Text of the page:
The Canadian Wheat Board, farm groups and other grain industry stakeholders have this summer to submit their ideas to the Harper government for keeping the CWB viable without a monopoly on wheat and barley sales.
David Anderson, the parliamentary secretary for the CWB, said in an interview legislation to end the monopoly won’t be presented to Parliament until the fall. Bureaucrats will be drafting the legislation over the summer and the government is looking for suggestions for the bill.
The government is within its powers in ending the monopoly the same as it was created – by an act of Parliament, officials say.
However, don’t expect a producer plebiscite as some groups have urged, the most recent being the Canadian Federation of Agriculture. Anderson says ending the monopoly has been a clearly stated Conservative objective since 2006. Winning 49 of the 53 Prairie seats, including all the rural ones, is enough of a plebiscite, officials say.
The legislation will aim at ending the monopoly for the 2012-13 crop year, which begins in 14 months. The government wants to stick to a tight timeline for passing the legislation so farmers will know before next spring what the CWB will offer, he said.
“Over the next few months, we want to put in place a strategy for keeping the board viable for the farmers who want to use it,” Anderson said. “We want to hear from the whole value chain on what would work.”
Grain Growers of Canada, backed by other farm groups, have urged CWB chairman Allan Oberg and president and CEO Ian White to begin discussing what changes are needed “to have an effective and competitive CWB in an open market environment.”
Key issues that need to be discussed are what federal financial guarantees are required, whether the board should be a co-operative or even a private company, if it should have an ongoing role in providing cash advances to farmers and how the board would market crops.
“Our goal at the Grain Growers of Canada is, and has always been, to see a successful CWB in the open market and are prepared to work with you to ensure you have the tools in your tool box to make that opportunity a reality,” Grain Growers president Stephen Vandervalk says in a statement.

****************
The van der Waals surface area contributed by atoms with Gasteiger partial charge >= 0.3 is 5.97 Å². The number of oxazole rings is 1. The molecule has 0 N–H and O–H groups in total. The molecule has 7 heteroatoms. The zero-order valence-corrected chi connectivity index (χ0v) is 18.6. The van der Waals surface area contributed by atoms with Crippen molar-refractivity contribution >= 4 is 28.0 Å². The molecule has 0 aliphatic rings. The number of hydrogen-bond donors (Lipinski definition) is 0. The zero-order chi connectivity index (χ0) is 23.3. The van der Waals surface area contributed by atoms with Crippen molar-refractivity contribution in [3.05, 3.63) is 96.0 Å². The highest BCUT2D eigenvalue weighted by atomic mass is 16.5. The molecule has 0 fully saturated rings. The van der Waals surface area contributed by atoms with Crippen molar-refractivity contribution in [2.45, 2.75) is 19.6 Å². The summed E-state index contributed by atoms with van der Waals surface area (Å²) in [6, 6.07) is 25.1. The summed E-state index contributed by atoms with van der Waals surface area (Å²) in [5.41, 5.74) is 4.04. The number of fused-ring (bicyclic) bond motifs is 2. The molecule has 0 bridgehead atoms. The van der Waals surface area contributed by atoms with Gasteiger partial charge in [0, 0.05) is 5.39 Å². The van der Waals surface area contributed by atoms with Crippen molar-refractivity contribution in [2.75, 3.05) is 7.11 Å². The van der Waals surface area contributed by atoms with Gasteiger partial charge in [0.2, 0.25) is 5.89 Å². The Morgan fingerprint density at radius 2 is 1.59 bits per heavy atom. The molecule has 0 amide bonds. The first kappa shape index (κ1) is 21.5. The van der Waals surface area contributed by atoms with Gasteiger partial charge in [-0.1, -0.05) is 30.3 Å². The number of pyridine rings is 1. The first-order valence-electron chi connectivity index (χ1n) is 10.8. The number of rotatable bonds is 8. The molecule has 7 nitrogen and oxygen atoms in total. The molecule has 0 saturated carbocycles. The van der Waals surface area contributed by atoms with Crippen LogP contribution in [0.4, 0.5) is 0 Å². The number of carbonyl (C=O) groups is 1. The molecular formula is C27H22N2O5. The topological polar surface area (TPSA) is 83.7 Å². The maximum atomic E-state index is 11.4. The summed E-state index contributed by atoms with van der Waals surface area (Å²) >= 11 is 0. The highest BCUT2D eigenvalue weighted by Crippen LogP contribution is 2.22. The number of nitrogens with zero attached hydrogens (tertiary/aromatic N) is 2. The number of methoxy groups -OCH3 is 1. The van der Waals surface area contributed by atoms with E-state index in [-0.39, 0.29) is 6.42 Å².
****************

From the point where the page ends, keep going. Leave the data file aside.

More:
The two sides have “a year to think through, not only what the CWB will look like, but also how to handle all of the change-related issues,” he adds.
Farmers should have the choice of selling grain on their own, to processors, grain handlers or the board, he said. “It’s now time for everyone to roll up their sleeves and get to work on progressively shaping change.”
Grain Growers and other commodity groups want the government to replace the Canadian Wheat Board Act with a Grain Marketing Act “which provides for marketing choice and the continuation of the CWB as a voluntary marketing organization. This approach will also ensure the legislation can withstand any possible court challenges, which will invariably occur if efforts are made to simply tinker with the provisions of the existing act.”
Among the issues that need to be resolved are the “use of CWB cars, car allocation, shipper of record, future acquisition of assets, ability to market other crops, outstanding debt and interest charges on CWB sales, government guarantees, cash advances, Canadian International Grains Institute funding, bonding, wheat and barley research checkoffs, dispute resolution processes, grain-handling agreements, ownership structure of CWB, etc.,” the groups said.